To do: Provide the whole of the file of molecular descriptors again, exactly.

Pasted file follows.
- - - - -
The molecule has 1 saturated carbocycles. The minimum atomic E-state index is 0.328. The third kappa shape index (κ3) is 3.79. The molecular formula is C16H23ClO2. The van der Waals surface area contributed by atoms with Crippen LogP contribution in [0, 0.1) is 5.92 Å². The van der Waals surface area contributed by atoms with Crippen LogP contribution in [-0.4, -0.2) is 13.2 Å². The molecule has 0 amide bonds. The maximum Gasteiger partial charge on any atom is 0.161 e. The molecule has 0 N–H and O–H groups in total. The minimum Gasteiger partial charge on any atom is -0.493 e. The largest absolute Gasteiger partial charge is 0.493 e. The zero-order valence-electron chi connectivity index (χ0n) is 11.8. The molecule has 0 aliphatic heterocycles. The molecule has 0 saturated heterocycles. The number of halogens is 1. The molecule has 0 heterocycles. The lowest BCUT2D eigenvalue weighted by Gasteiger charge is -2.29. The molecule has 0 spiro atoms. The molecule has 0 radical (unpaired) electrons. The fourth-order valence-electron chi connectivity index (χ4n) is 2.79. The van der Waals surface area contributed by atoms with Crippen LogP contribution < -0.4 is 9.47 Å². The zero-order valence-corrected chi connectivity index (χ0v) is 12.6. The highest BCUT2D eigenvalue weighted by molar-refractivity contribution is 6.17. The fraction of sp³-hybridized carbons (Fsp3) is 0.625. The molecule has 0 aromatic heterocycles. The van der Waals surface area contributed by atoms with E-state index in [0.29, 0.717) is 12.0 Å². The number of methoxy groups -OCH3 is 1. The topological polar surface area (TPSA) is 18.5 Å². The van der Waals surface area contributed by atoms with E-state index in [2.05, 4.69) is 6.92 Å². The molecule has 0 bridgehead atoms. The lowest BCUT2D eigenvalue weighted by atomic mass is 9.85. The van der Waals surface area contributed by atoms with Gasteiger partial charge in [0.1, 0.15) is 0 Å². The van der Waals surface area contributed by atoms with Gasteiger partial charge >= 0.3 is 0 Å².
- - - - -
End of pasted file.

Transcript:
The molecule has 1 saturated carbocycles. The minimum atomic E-state index is 0.328. The third kappa shape index (κ3) is 3.79. The molecular formula is C16H23ClO2. The van der Waals surface area contributed by atoms with Crippen LogP contribution in [0, 0.1) is 5.92 Å². The van der Waals surface area contributed by atoms with Crippen LogP contribution in [-0.4, -0.2) is 13.2 Å². The molecule has 0 amide bonds. The maximum Gasteiger partial charge on any atom is 0.161 e. The molecule has 0 N–H and O–H groups in total. The minimum Gasteiger partial charge on any atom is -0.493 e. The largest absolute Gasteiger partial charge is 0.493 e. The zero-order valence-electron chi connectivity index (χ0n) is 11.8. The molecule has 0 aliphatic heterocycles. The molecule has 0 saturated heterocycles. The number of halogens is 1. The molecule has 0 heterocycles. The lowest BCUT2D eigenvalue weighted by Gasteiger charge is -2.29. The molecule has 0 spiro atoms. The molecule has 0 radical (unpaired) electrons. The fourth-order valence-electron chi connectivity index (χ4n) is 2.79. The van der Waals surface area contributed by atoms with Crippen LogP contribution < -0.4 is 9.47 Å². The zero-order valence-corrected chi connectivity index (χ0v) is 12.6. The highest BCUT2D eigenvalue weighted by molar-refractivity contribution is 6.17. The fraction of sp³-hybridized carbons (Fsp3) is 0.625. The molecule has 0 aromatic heterocycles. The van der Waals surface area contributed by atoms with E-state index in [0.29, 0.717) is 12.0 Å². The number of methoxy groups -OCH3 is 1. The topological polar surface area (TPSA) is 18.5 Å². The van der Waals surface area contributed by atoms with E-state index in [2.05, 4.69) is 6.92 Å². The molecule has 0 bridgehead atoms. The lowest BCUT2D eigenvalue weighted by atomic mass is 9.85. The van der Waals surface area contributed by atoms with Gasteiger partial charge in [0.1, 0.15) is 0 Å². The van der Waals surface area contributed by atoms with Gasteiger partial charge >= 0.3 is 0 Å².